A number of Calgary councillors are hoping to secure a seat at the table as the province moves forward with what is being called the "fair deal" panel.
"We want to see which of them would reduce our costs, which would allow us to reduce red tape and to potentially allow for taxpayers to be better protected through, say, a provincial constitution," said Coun. Jeromy Farkas. "So there's a lot of opportunity there."
Premier Jason Kenney introduced the panel on Saturday, saying it would study whether Alberta should withdraw from the Canada Pension Plan, establish its own police force and establish a provincial tax revenue agency, among other initiatives.
Farkas said some of the proposed measures may increase local costs and make it tougher to do business in Calgary.
"But at this point, the work hasn't been done. So it's been tough to say one way or another," he said. "So it's more about going to this conversation with eyes wide open and supporting the direction the province is taking and making sure that Calgarians have the best evidence to be able to make that decision."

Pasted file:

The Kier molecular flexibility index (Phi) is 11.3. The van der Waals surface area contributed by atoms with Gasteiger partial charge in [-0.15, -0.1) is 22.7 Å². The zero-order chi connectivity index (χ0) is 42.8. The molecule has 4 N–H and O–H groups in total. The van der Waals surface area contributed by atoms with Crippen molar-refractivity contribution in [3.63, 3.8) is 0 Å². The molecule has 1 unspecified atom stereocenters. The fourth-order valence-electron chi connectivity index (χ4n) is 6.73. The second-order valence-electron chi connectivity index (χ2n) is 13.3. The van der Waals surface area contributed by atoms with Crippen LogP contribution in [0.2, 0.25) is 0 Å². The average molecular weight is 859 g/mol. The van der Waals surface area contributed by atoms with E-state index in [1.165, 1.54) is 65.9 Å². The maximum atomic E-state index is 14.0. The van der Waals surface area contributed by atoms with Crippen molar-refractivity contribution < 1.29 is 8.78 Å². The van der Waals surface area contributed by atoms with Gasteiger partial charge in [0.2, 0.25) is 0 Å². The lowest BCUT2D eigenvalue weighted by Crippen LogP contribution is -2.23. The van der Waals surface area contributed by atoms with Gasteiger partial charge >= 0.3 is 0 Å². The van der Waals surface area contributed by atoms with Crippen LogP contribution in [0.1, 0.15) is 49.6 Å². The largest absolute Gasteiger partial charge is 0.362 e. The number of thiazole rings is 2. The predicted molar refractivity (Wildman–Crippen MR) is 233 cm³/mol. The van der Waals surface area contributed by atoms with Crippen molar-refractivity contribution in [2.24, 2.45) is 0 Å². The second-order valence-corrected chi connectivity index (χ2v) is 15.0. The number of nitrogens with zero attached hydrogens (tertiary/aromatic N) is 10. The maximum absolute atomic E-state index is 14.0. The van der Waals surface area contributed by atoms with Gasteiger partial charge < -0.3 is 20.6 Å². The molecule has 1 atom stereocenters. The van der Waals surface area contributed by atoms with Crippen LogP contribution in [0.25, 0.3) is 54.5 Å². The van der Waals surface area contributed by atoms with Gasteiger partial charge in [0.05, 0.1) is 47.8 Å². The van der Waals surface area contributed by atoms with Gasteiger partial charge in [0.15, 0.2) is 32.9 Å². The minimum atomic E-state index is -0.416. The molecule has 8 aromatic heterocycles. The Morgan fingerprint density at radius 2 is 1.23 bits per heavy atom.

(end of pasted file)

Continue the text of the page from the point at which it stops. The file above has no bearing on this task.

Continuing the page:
Four councillors — Peter Demong, Joe Magliocca, Sean Chu and Farkas — backed the motion, and will attempt to convince their colleagues to add it as a matter of urgent business on Monday.
As introduced, the motion calls for council to endorse Saturday's mandate letter from the province, offer to assist the province with its work and conduct research and analysis on potential roles and impacts to Calgary.
"We should be looking at what the potential downsides, what the potential issues might be at play for the City of Calgary," Demong said. "And we should be looking at what kind of mitigations we should be looking at setting up for the city."
Calgary Mayor Naheed Nenshi said Wednesday that initiatives proposed by the panel would likely increase costs for the city, saying the benefits of taking over control of pensions and policing would need to be obvious.